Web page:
[Halil Çalışkan’s Defence]
Respected Judges of the Court!
In the indictment read to me by the prosecution my service of my Master is cited as a serious crime. My Master came to our town in 1944 and resided there for four years. For forty years he has given up all the pleasures and comforts of the world and worked only for belief and Islam and to save the eternal happiness of Muslims, particularly in our country, on the way of belief and the hereafter. With the Risale-i Nur’s teachings on belief and morality, he has constructed a barrier against the noxious ideas of communism, which are causing great harm to our religion, and particularly among our nation, which is Muslim and Turkish. The material and spiritual harm it causes is excessive. He prevents too similar things harmful to the nation. Does my proud service on and off for three years of the Risale-i Nur and my Master, who is worthy of being applauded by all the scholars in the world, constitute a crime in the view of justice? It is also shown to be a crime that I left being a tailor to perform that service. But if I was to sacrifice my very life for the Risale-i Nur, which is truth and reality and a true commentary on the Qur’an, and for my Master, should it be deemed a serious offence and myself known as a traitor to my country? I ask you.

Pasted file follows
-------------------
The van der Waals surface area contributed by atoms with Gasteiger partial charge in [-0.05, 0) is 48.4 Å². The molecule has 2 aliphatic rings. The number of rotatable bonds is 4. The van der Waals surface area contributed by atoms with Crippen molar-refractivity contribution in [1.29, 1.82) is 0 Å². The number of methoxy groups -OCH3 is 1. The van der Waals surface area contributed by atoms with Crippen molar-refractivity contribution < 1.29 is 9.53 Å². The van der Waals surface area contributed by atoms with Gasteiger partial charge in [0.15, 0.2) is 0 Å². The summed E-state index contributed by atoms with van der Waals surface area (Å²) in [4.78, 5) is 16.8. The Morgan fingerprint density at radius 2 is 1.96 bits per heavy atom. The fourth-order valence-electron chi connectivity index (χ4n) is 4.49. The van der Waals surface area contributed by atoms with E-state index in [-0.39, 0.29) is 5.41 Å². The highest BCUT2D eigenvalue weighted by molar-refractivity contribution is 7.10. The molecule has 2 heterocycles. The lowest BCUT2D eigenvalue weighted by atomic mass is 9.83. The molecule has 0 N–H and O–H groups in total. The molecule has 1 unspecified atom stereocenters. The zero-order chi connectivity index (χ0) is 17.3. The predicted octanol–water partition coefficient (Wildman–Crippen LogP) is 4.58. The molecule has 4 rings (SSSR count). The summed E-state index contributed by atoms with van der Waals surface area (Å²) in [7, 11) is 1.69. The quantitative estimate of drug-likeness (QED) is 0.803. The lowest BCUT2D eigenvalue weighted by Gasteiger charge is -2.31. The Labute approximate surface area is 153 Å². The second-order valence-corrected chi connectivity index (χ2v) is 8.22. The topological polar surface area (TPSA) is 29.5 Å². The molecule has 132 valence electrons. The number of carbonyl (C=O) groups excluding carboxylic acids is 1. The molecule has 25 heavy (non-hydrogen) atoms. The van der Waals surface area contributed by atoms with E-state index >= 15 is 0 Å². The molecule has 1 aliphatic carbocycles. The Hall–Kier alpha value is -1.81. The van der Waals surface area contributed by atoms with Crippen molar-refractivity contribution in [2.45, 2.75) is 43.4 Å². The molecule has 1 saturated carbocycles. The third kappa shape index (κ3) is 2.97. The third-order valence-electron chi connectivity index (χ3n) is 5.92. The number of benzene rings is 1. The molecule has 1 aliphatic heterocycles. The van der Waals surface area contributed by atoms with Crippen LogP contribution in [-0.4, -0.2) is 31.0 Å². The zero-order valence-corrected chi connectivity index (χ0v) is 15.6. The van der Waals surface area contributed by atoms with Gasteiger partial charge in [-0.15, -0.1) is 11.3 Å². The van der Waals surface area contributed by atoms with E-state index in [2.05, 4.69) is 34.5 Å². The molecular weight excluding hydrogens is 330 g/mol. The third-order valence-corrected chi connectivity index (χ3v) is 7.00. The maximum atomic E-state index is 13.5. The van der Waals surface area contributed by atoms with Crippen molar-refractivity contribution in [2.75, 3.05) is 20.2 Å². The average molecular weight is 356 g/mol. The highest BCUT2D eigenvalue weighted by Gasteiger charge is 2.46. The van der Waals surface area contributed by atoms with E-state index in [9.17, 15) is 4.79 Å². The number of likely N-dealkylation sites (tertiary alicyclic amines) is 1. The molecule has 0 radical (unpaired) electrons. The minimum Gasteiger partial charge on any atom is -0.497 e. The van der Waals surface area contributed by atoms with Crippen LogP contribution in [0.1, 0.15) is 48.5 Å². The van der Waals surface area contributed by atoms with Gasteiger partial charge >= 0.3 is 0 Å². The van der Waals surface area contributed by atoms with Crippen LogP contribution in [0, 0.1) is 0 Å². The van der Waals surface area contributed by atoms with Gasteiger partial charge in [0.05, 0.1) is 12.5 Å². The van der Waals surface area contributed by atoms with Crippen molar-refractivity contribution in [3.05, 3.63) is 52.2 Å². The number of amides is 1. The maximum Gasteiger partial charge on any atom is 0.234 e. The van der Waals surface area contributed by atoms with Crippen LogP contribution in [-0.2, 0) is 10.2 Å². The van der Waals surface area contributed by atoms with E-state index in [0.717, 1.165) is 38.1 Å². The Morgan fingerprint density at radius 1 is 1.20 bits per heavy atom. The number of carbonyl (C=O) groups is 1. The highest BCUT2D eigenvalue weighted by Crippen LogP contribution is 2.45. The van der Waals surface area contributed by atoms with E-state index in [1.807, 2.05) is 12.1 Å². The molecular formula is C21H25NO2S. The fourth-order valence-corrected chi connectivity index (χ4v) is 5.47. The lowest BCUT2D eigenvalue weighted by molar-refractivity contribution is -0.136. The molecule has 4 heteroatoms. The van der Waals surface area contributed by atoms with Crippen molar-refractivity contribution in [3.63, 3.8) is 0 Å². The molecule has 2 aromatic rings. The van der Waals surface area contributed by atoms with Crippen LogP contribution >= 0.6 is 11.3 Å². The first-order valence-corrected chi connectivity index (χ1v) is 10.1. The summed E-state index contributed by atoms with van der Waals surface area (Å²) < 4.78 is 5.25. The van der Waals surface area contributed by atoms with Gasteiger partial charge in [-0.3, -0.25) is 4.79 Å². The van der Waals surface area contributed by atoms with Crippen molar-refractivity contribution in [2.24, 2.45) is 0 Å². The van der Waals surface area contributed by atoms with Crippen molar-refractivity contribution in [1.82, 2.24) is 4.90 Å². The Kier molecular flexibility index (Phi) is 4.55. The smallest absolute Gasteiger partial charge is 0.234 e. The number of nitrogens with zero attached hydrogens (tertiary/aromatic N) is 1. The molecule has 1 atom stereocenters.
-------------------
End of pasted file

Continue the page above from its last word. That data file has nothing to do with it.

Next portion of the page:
Respected Chairman of the Court! I read some parts of the Risale-i Nur and I wrote some out. Endless thanks be to Almighty God that due to the yearning I had long felt for knowledge, I began to profit from these treatises. Although I was closely concerned with them, I saw nothing in them about inciting the people against the Government, or disturbing public order, or founding a secret society. Nor did I hear anything from my Master about being the Mahdi or Regenerator of Religion, or anything about such movements. The sole aim of the Risale-i Nur and our Master and us students is to serve Islam, and particularly the Turkish nation, with respect to belief and morality. Certainly, the Risale-i Nur and its servants should not be harassed because of this service. Our sole aim and purpose was this and nothing else. And we performed this duty for God’s pleasure. In any event we could not exploit such a sacred duty for the world or any worldly benefit, and would not stoop to such a thing. We therefore cannot endure the prosecution’s charges against the sincere Risale-i Nur students, who have belief in their hearts, are preoccupied with the hereafter and have no worldly ambitions whatsoever, of founding a secret political society, which never at any time occurred to us.